Scapegoat: The Death of Prince of Wales and Repulse. By Martin Stephen. Published by Pen and Sword Maritime, Barnsley, 2014.
Reviewed by Dr Gregory P. Gilbert
Admiral Sir Tom Phillips was no more perfect than any other mortal, but the things that ensured the command of Force Z was a poisoned chalice were none of them his making. He has been made a classic scapegoat for the failing of others.
Scapegoat, p. 180
THE story of the loss of the British battleship Prince of Wales and the battlecruiser Repulse off Malaya on 10 December 1941 resonates with Australian audiences.
Not only was it was the tragic result of the British Empire’s failed Singapore strategy it was also the first time capital ships were sunk by aircraft alone in wartime. For these reasons, the circumstances of their sinking has been examined and discussed many times over the years.
Historians have tended to highlight the inadequacies of the British forces in Southeast Asia – poorly trained air units with obsolete aircraft and no organised air defence system, land forces that were inadequate for the defence of the Malay peninsula, and the late arrival of a scratch naval force, Force Z, in place of the promised main fleet.
The use of surprise by the Japanese in a rapid campaign of manoeuvre on land, at sea and in the air was decisive. In many ways the sinking of Force Z resulted from Japanese strategy that capitalised on the systematic errors of the British. A number of histories, on the other hand, have seized upon what they perceive as errors in decision making, command and leadership, to the point that Admiral Sir Tom Phillips – the commander of Force Z – is often portrayed as a scapegoat for the British systemic failures.
In this new examination Martin Stephen reconsiders the events leading up to the loss of Prince of Wales, and Repulse, by reassessing the claims made against Admiral Phillips, before generating a revaluation of the action. For the first time, using the private papers of Admiral Phillips, Stephen is able to challenge many of the so-called facts that have been used to blame the British commander. Phillips’ death in the battle left him unable to defend himself against claims of inexperience in sea command, outdated beliefs in the superiority of battleships and prejudice against the effectiveness of air attacks. Although these were not true, they form the basis of numerous historical narratives where the search for a scapegoat sits better with the reader than a well-informed consideration of the long and short term systematic errors in the British strategic policy.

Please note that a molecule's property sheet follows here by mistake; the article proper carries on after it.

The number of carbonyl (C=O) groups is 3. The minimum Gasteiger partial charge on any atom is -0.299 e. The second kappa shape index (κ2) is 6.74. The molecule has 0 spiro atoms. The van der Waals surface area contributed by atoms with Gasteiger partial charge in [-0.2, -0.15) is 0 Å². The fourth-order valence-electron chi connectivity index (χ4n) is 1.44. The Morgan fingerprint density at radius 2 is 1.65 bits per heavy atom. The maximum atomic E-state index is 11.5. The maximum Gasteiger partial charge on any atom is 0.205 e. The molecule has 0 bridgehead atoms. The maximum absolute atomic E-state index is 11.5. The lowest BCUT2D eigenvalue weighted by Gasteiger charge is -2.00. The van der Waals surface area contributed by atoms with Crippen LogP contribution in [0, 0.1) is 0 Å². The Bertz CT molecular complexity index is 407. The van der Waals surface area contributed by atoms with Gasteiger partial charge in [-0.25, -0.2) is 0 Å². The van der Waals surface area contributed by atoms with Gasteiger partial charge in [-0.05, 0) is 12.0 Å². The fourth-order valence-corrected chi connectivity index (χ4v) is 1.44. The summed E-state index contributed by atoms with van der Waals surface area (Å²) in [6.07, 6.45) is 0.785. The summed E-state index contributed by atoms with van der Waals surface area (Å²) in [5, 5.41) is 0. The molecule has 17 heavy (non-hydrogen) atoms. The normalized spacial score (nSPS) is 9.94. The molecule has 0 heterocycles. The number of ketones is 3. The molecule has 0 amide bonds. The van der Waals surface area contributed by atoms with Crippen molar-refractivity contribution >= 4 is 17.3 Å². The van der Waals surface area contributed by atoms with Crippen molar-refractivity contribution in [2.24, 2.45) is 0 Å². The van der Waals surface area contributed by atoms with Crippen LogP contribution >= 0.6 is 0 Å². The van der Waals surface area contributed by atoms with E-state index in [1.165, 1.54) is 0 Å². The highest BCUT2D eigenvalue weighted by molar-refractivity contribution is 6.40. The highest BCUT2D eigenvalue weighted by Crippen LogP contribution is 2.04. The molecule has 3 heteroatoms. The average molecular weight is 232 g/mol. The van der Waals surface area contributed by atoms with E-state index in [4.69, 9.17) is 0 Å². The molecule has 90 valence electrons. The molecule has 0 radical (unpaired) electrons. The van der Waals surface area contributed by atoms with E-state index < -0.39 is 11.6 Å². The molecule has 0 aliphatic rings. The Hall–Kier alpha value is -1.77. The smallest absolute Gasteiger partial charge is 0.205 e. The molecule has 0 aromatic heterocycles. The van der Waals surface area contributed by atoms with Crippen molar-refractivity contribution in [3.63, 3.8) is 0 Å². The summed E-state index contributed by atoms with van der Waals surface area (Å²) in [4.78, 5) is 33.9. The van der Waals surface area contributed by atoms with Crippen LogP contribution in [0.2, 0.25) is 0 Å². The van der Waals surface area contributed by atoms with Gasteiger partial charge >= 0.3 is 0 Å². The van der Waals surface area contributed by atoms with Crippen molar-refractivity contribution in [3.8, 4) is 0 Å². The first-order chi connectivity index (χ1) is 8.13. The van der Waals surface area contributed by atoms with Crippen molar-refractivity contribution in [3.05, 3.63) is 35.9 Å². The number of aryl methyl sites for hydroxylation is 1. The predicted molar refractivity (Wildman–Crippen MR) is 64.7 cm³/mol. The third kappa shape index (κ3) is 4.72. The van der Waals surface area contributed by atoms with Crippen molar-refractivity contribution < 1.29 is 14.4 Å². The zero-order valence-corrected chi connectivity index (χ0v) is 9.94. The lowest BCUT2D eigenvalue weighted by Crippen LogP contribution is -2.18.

Many of the decisions taken by the British during the interwar period set the scene for the string of disasters that extended across the Pacific and Indian Oceans in late 1941 and early 1942. Unfortunately scapegoating continues to be a tool for those wishing to hide systemic failures and keep their good name. Hopefully such decision making does not lead to a repetition of the events similar to the British defeats of 1941-42.
In a few areas the author introduces his own unsubstantiated counter claims while trying to demolish another author’s argument. This only distracts from Stephen’s view. In addition a number of factual errors, incorrect wording and editorial mistakes distract from the message. That said, I do think Martin Stephen is essentially correct.
Scapegoat: The Death of Prince of Wales and Repulse is an informative offering that puts forward a logical construct which unfortunately still requires the forensic work of a dedicated historian to critically examine the available sources. This book should reopen a debate rather than close the debate by exonerating Admiral Phillips.